In Septmember, Uber in a big event presented what they plan to offer. And just  a few days ago, they launched Uber Money which looks like an intersting product both for drivers and customers. At them moment, clearly only Uber Eats has reached a certain size, although Uber Freight (basically an Uber style freight forwarding service) seem to have a relavnat size. Also the recent acquisition of Cornershop, a grocery delivery service makes a lot of sense when thinking about a platform business.

The platform game is clearly a gamble but in my opinion this is the only way for Uber to stay relevant and morph into a kind of “super app” to manage many online/Offline transactions, similar for instance what happens in Asia with players like Didi, Go-Jek or WeChat.

A Valuation attempt:

Before now developing my own model, and as I don’t want to reinvent the wheel, lets look at how “the professor” has been valuing Uber:


Remark: With an updated sharecount, this results in a value at around 31-33 USD per share.

Damodaran basically modelled the adressable ridesharing market over 10 years and assumed a market share of 30% at that time as well as market growth of ~10%. What I find interesting is the fact that he uses a rather low discount rate, starting with around 10% and then goign down to 8%. He deducts 5% of the resulting EV as “risk of failure” but subjectively I would assume a higher risk at the moment, especially following the WeWork extravaganca.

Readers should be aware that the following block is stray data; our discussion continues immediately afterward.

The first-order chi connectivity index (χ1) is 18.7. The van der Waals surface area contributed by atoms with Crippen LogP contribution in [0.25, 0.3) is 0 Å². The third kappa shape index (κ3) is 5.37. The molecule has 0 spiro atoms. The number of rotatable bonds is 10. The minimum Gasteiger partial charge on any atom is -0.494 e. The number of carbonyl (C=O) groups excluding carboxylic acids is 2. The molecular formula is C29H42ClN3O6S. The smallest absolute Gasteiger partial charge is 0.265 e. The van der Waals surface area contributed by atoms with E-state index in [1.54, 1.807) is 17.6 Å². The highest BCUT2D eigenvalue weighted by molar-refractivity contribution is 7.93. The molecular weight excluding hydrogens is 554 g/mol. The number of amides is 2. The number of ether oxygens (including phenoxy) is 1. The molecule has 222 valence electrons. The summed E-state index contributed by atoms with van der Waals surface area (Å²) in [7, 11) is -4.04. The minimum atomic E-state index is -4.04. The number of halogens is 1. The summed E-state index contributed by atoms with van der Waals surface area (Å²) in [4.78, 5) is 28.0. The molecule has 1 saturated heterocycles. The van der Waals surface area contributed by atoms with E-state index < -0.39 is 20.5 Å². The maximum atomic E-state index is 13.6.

He adjusts for Net debt and the extra assets (Grab, Yandex, Didi) although these stakes are extremely hard to value.

“Sum of parts valuation” more appropriate ?

However I think Damodaran’s model lacks one crucial feature: He omits anything that is not ride hailing.  Uber itself in its 9 month report divides its business into 5 pillars:

  • Rides
  • Eats
  • Freight
  • other bets
  • ATG and other

Instead of Damodaran’s DCF, I would use rather the trading multiple of competitor Lyft. Lyft is currently valued at ~12.9 bn USD  and 955 mn revenue in Q3 which for simplicty reasons I would annualize to 4 bn. Deducting ~ 3bn in net cash, this results in a revenue multiple of 10/4=2,5 for Ride Hailing. Uber had ~3 bn revenue in the rides segment in Q3, which then on an annualised basis gives us 3x4x2.5=30 bn value for ride hailing.

Eats in Q3 had gross booking of around 3.7 bn and net revenues of ~400 mn.  GrubHub for instance, which generated 320 mn in Revenue in Q3 on 1.4 bn bookings is valued at 3 bn USD. So I think Uber Eats at least should have the same valuation although it is growing much faster. I would actually estimate the value closer to 4-5 bn USD.

Freight is an interesting new business, matching more than 50000 truckers with freight opportunities. Freight had around 220 mn USD in Q3 sales and is growing at around 100% yoy. The freight market is potentially huge and some mor infor can be found in this Goldman Sachs report. Standalone, such a business would clearly be worth at least 2-3 bn USD in my opinion.

Other bets
With 38 mn in Q3 revenue, the other bets are at an infant stage. I would give this segement a 500 mn valuation as it is rapidly growing (10x sales yoy)

Now ATG, which is their “moonshot” division is an interesting case. This division is bruning around 500 mn annualy and not making any sales. Normally, one would attach a negative value to this. However, Uber managed to sell a 1 bn stake at a 7.25 bn post valuation to Softbank, Toyota and Denso. After the WeWork debacle, I would haircut anything that Softbank does at 50%, so this would give us ~3 bn USD for the remaining stake in this division.